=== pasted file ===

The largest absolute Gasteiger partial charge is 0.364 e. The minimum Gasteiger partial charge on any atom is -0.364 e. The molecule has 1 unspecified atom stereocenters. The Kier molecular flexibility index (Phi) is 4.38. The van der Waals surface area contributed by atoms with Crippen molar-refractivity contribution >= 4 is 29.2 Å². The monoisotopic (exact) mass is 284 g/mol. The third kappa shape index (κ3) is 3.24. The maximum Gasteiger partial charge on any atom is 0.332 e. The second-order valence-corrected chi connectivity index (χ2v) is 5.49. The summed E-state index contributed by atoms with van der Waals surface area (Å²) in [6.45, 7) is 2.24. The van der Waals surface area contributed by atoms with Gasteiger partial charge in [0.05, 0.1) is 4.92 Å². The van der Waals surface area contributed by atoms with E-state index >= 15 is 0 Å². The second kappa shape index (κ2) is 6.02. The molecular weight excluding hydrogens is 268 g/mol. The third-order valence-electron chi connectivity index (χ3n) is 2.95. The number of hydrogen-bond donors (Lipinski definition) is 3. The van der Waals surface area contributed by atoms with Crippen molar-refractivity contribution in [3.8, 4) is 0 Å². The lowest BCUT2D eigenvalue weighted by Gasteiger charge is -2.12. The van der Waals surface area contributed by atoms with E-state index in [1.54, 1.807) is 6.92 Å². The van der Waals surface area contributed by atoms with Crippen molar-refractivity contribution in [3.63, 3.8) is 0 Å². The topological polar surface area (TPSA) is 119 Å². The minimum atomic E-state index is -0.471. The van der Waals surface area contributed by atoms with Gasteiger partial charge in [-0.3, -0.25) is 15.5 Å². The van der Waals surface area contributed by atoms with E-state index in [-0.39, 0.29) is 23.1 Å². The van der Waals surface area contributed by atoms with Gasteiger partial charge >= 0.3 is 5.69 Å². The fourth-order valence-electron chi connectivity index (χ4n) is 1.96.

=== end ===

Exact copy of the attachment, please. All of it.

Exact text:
The largest absolute Gasteiger partial charge is 0.364 e. The minimum Gasteiger partial charge on any atom is -0.364 e. The molecule has 1 unspecified atom stereocenters. The Kier molecular flexibility index (Phi) is 4.38. The van der Waals surface area contributed by atoms with Crippen molar-refractivity contribution >= 4 is 29.2 Å². The monoisotopic (exact) mass is 284 g/mol. The third kappa shape index (κ3) is 3.24. The maximum Gasteiger partial charge on any atom is 0.332 e. The second-order valence-corrected chi connectivity index (χ2v) is 5.49. The summed E-state index contributed by atoms with van der Waals surface area (Å²) in [6.45, 7) is 2.24. The van der Waals surface area contributed by atoms with Gasteiger partial charge in [0.05, 0.1) is 4.92 Å². The van der Waals surface area contributed by atoms with E-state index >= 15 is 0 Å². The second kappa shape index (κ2) is 6.02. The molecular weight excluding hydrogens is 268 g/mol. The third-order valence-electron chi connectivity index (χ3n) is 2.95. The number of hydrogen-bond donors (Lipinski definition) is 3. The van der Waals surface area contributed by atoms with Crippen molar-refractivity contribution in [3.8, 4) is 0 Å². The lowest BCUT2D eigenvalue weighted by Gasteiger charge is -2.12. The van der Waals surface area contributed by atoms with E-state index in [1.54, 1.807) is 6.92 Å². The van der Waals surface area contributed by atoms with Crippen molar-refractivity contribution in [3.63, 3.8) is 0 Å². The topological polar surface area (TPSA) is 119 Å². The minimum atomic E-state index is -0.471. The van der Waals surface area contributed by atoms with Gasteiger partial charge in [-0.3, -0.25) is 15.5 Å². The van der Waals surface area contributed by atoms with E-state index in [-0.39, 0.29) is 23.1 Å². The van der Waals surface area contributed by atoms with Gasteiger partial charge >= 0.3 is 5.69 Å². The fourth-order valence-electron chi connectivity index (χ4n) is 1.96.